Hardin Fiscal Court had the first reading of two taxing ordinances Tuesday related to the industrial property often referred to as the Glendale Mega Site.
The first ordinance is related to the creation of an industrial taxing district and the imposition, administration and payment of a special ad valorem tax. The second ordinance then relates to creating an occupational tax within the industrial and commercial taxing district and the administration and payment of the tax.
According to Judge-Executive Harry Berry, the Glendale Mega Site was created some 20 years ago when the state was courting Hyundai Motor Co. to select the site for a new automobile manufacturing plant. Hyundai ultimately selected Alabama for its project.
For two decades, Berry said numerous prospects have considered the Glendale site for a major manufacturing project. However, to date, the site is unoccupied.
“Over those years many improvements and enhancements have been accomplished to help attract potential development. Environmental studies and mitigations have been accomplished. Soils testing performed; land cleared; utilities constructed to the site – water and sewer to be specific. And plans have been developed, and money is being sought, to construct a new I-65 Interchange near the site,” Berry said at the meeting. “These initiatives were taken to alleviate concerns and questions raised over the years by potential clients.”
Berry said a project of the size will be attracted to this site will require local incentives and concessions in addition to those provided by the state of Kentucky. He said local incentives normally come from rebating, for a specific number or years, a portion of the occupational tax derived from the project.
“We are all also aware that Hardin County does not have an occupational tax. It is difficult to rebate something that you don’t have,” Berry said. “Increasingly, potential clients considering the Glendale site are asking about local incentives.”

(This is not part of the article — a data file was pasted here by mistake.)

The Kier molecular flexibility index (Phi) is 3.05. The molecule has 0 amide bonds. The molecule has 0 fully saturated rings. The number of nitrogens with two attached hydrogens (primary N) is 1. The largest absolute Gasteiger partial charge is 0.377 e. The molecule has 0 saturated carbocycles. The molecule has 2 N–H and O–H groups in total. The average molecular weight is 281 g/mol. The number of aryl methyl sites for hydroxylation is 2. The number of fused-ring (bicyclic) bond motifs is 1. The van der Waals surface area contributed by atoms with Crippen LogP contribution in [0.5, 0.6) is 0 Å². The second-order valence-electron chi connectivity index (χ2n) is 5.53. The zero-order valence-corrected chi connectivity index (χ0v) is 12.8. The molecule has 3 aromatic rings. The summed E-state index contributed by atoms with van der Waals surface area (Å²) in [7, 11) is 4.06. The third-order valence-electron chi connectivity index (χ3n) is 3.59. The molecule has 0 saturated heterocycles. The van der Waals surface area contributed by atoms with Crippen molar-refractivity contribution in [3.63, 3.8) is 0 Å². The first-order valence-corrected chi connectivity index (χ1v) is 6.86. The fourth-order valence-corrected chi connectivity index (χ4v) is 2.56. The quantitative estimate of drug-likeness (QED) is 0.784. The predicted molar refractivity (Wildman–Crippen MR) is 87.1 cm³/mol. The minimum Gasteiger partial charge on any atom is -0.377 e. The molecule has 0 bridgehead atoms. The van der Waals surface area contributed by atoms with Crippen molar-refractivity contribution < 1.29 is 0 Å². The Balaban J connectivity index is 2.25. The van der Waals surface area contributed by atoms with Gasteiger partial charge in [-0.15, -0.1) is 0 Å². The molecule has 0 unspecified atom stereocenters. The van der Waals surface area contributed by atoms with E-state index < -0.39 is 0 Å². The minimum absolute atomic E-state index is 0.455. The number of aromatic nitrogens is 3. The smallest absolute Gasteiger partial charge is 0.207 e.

Berry said almost 20 years ago the Kentucky General Assembly approved legislation, relating to economic development projects creating 500 or more jobs, that allows for the establishment of a taxing district to levy taxes to help pay for the establishment, operation, and maintenance of government services in the district that exceed the level of services the county provides in other areas of the county. He noted these taxes are an additional special ad valorem property tax and an occupational tax applied within that taxing district only.
The two ordinances prepared by Hardin County Attorney Jenny Oldham for Fiscal Court’s consideration of first reading Tuesday creates the taxing district, lays out the boundaries, and establishes the tax rates, Berry said.
Generally, Berry said the taxing district will encompass the area surrounding the Glendale Industrial site.
“The existing unincorporated town of Glendale is not included in the proposed district,” he said. “The taxes imposed by these ordinances will not apply to residential and agricultural property.”
The additional ad valorem property tax, 10 cents per $100 of assessed valuation, will apply only to commercial, industrial and telecommunications property, Berry said.
The occupational tax applied within the boundaries of the taxing district will be at the rate of 1 percent on all wages and compensation paid for all work done, and services provided, in the district and the net profits from business conducted in the district, he said. Exclusions to paying the occupational tax include employees of common schools, agricultural businesses and home-based businesses – as defined by the ordinance. Other exclusions also are listed in the ordinance.
“The intent is to tax the commercial and industrial growth related to the Glendale Industrial site and not to unduly burden the residents, farmers, and home businesses of the community,” Berry said.
These ordinances will take effect in January 2022 unless otherwise amended. A public hearing and second reading are scheduled for the June 22 Fiscal Court meeting.